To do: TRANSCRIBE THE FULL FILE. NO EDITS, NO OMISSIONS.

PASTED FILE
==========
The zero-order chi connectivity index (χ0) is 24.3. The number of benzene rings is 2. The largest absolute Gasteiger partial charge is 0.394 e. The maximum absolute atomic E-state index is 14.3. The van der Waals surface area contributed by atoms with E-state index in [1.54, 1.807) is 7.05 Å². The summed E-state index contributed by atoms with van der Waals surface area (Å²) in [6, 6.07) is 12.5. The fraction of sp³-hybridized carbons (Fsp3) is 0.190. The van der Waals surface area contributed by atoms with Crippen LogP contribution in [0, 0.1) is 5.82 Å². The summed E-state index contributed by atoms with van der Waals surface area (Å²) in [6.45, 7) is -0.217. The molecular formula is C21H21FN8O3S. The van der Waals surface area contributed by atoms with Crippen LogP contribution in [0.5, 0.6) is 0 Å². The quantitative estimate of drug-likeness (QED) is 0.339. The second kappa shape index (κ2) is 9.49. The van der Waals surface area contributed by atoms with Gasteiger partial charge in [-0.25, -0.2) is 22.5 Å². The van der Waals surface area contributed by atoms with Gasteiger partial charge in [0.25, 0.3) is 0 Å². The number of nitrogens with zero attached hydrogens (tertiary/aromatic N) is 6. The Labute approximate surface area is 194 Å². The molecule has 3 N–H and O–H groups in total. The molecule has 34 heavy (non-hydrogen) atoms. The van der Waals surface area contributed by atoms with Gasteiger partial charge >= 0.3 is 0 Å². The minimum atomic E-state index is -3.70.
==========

The zero-order chi connectivity index (χ0) is 24.3. The number of benzene rings is 2. The largest absolute Gasteiger partial charge is 0.394 e. The maximum absolute atomic E-state index is 14.3. The van der Waals surface area contributed by atoms with E-state index in [1.54, 1.807) is 7.05 Å². The summed E-state index contributed by atoms with van der Waals surface area (Å²) in [6, 6.07) is 12.5. The fraction of sp³-hybridized carbons (Fsp3) is 0.190. The van der Waals surface area contributed by atoms with Crippen LogP contribution in [0, 0.1) is 5.82 Å². The summed E-state index contributed by atoms with van der Waals surface area (Å²) in [6.45, 7) is -0.217. The molecular formula is C21H21FN8O3S. The van der Waals surface area contributed by atoms with Crippen LogP contribution in [0.5, 0.6) is 0 Å². The quantitative estimate of drug-likeness (QED) is 0.339. The second kappa shape index (κ2) is 9.49. The van der Waals surface area contributed by atoms with Gasteiger partial charge in [-0.25, -0.2) is 22.5 Å². The van der Waals surface area contributed by atoms with Gasteiger partial charge in [0.25, 0.3) is 0 Å². The number of nitrogens with zero attached hydrogens (tertiary/aromatic N) is 6. The Labute approximate surface area is 194 Å². The molecule has 3 N–H and O–H groups in total. The molecule has 34 heavy (non-hydrogen) atoms. The van der Waals surface area contributed by atoms with Gasteiger partial charge >= 0.3 is 0 Å². The minimum atomic E-state index is -3.70.